Saturday, October 11, 2008

Competitive Dog People

Both dogs were wonderful in their agility classes today. Petunia is a prodigy--amazingly good despite my klutzy handling; Buddy was asked to demonstrate everything first in his foundations class, which was flattering. But what really mattered to me was that both dogs behaved just fine around the other dogs in class. At the end of the day, what makes me happy and peaceful is feeling they're okay in the world of humans and dogs outside our own home.

I love our trainer, who is all about making everything positive and fun and isn't totally competition-oriented.

I'm not too comfortable with those competitive dog people: the ones who adopt dogs for competition, who talk about their dogs' physical structure as a strategic competitive asset and their energy in terms of "drive."

I bought a couple of books on agility training for dogs with "issues" (both basically good but published by a company who must have a line-editor who did not major in English in college. The syntax and usage bug me now and then. (For example, in both books the author uses "that" instead of "who" when referring to people--two different authors, mind you; it's the editor for sure.) One is Control Unleashed and the other is Shaping Success.

Anyhoo, beyond the editorial glitches what alienates me as a reader is each author's emphasis on agility as a performance sport moreso than as simply a fun activity. CU does gratefully have a passage that entreats dog owners not to push their dogs into a sport they don't seem to love. But SS is especially for and about serious competitors. And the author describes her iffy underdog's impressive lineage (from flyball and obedience champs) in a way that I understand but don't really relate to. I realize there are good, conscientious breeders in the world but I don't much enjoy reading about purebred dogs because so many millions of dogs are killed every year--dogs that deserve a decent life and aren't adopted while breeders keep breeding and breeding more dogs. And choosing a dog as if it were a bottle of wine . . . okay, I know the author doesn't mean it to sound so boutiquey but still the author loses me when she tucks little sniffs of disappointment and dismay into her narrative about how this dog that somehow should have been more perfect because of its parents ended up being unpredictable and challenging. As if she or the dog is more heroic because the unexpected behavior is coming from a purebred dog . . . I dunno.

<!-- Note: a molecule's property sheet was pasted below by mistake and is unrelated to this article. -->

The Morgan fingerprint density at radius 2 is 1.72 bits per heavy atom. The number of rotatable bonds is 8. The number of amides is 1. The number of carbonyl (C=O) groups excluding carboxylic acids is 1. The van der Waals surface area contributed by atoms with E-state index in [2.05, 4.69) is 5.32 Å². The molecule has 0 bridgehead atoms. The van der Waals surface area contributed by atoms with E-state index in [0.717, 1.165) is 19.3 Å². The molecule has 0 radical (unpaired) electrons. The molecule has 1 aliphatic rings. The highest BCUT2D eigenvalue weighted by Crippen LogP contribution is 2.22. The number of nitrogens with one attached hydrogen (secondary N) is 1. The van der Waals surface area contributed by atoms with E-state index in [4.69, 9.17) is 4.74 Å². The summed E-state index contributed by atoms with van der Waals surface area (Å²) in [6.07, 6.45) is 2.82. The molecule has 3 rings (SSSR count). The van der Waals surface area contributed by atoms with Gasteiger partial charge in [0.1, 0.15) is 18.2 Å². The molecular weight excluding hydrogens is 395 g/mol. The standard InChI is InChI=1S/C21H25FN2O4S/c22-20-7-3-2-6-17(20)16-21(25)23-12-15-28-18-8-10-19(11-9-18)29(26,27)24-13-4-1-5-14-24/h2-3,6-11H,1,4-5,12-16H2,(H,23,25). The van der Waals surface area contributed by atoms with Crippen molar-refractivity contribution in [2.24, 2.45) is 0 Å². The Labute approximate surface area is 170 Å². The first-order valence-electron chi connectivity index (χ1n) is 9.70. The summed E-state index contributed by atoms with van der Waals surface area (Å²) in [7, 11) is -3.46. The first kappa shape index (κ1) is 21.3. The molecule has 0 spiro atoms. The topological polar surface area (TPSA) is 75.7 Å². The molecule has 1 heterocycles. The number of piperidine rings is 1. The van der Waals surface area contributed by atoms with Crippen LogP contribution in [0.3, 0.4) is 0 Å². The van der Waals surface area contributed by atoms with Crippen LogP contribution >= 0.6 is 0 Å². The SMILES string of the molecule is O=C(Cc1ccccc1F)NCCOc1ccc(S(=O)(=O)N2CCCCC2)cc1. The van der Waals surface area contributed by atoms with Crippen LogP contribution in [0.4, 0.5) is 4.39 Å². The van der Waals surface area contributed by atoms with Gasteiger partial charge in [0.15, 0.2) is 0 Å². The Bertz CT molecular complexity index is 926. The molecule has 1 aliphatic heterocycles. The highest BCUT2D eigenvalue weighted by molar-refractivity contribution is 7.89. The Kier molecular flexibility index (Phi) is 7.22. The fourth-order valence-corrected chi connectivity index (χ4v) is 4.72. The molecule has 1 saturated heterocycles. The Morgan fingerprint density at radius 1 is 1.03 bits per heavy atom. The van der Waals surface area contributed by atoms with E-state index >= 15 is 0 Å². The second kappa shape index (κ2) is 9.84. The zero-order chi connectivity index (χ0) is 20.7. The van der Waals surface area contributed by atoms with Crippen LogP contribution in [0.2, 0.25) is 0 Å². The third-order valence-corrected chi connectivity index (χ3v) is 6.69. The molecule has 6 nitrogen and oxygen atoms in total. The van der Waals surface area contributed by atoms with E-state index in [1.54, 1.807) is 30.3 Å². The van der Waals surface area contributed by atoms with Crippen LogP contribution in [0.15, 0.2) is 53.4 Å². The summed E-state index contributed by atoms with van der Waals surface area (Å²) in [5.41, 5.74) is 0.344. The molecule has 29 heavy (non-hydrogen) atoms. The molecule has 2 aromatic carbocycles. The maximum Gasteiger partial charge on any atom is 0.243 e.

As I think about Petunia possibly competing in agility I worry about it being stressful--exciting but in a bad way. She seems so triumphant and engaged during her little practice exercises in class. I want her to be able to feel that way more often. But I don't want to get ambitious about all this. I don't want competition to be the goal. I don't want to get swept up in P's promising potential and become one of those snobby conformance people. They exist in obedience and in agility too. People who expect perfection from their dogs. I'm just not into that. Rules and structure only matter to me because they seem to be needed for a reconcilable household. But heaven help me if I ever consider it essential for my dogs to pick up metal dumbbells in their mouths or win ribbons.



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